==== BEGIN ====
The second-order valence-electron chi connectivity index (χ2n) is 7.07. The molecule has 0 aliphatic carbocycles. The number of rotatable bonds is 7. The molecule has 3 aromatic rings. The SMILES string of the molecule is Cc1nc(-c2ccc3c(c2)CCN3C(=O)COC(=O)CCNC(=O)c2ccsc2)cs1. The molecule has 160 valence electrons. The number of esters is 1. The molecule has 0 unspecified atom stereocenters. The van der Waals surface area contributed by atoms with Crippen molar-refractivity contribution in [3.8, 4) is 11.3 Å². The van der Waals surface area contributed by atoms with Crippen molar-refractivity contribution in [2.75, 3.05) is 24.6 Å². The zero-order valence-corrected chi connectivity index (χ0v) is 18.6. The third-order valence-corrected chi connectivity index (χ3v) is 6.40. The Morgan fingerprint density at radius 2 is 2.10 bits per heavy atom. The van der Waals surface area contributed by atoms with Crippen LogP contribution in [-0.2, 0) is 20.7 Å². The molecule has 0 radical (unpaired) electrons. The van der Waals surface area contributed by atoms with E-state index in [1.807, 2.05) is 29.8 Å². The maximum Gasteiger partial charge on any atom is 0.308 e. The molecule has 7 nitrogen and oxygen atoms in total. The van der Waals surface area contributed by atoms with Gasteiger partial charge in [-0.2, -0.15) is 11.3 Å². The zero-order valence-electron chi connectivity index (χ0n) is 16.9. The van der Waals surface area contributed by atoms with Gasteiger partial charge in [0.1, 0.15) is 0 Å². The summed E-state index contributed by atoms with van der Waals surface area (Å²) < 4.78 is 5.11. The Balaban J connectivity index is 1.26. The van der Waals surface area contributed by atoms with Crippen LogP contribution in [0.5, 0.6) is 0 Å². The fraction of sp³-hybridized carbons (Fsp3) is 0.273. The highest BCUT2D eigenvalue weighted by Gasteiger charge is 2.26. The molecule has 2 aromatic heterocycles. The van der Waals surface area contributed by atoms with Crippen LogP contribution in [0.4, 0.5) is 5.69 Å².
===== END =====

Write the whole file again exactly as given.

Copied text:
The second-order valence-electron chi connectivity index (χ2n) is 7.07. The molecule has 0 aliphatic carbocycles. The number of rotatable bonds is 7. The molecule has 3 aromatic rings. The SMILES string of the molecule is Cc1nc(-c2ccc3c(c2)CCN3C(=O)COC(=O)CCNC(=O)c2ccsc2)cs1. The molecule has 160 valence electrons. The number of esters is 1. The molecule has 0 unspecified atom stereocenters. The van der Waals surface area contributed by atoms with Crippen molar-refractivity contribution in [3.8, 4) is 11.3 Å². The van der Waals surface area contributed by atoms with Crippen molar-refractivity contribution in [2.75, 3.05) is 24.6 Å². The zero-order valence-corrected chi connectivity index (χ0v) is 18.6. The third-order valence-corrected chi connectivity index (χ3v) is 6.40. The Morgan fingerprint density at radius 2 is 2.10 bits per heavy atom. The van der Waals surface area contributed by atoms with Crippen LogP contribution in [-0.2, 0) is 20.7 Å². The molecule has 0 radical (unpaired) electrons. The van der Waals surface area contributed by atoms with E-state index in [1.807, 2.05) is 29.8 Å². The maximum Gasteiger partial charge on any atom is 0.308 e. The molecule has 7 nitrogen and oxygen atoms in total. The van der Waals surface area contributed by atoms with Gasteiger partial charge in [-0.2, -0.15) is 11.3 Å². The zero-order valence-electron chi connectivity index (χ0n) is 16.9. The van der Waals surface area contributed by atoms with Gasteiger partial charge in [0.1, 0.15) is 0 Å². The summed E-state index contributed by atoms with van der Waals surface area (Å²) < 4.78 is 5.11. The Balaban J connectivity index is 1.26. The van der Waals surface area contributed by atoms with Crippen LogP contribution in [0.5, 0.6) is 0 Å². The fraction of sp³-hybridized carbons (Fsp3) is 0.273. The highest BCUT2D eigenvalue weighted by Gasteiger charge is 2.26. The molecule has 2 aromatic heterocycles. The van der Waals surface area contributed by atoms with Crippen LogP contribution in [0.4, 0.5) is 5.69 Å².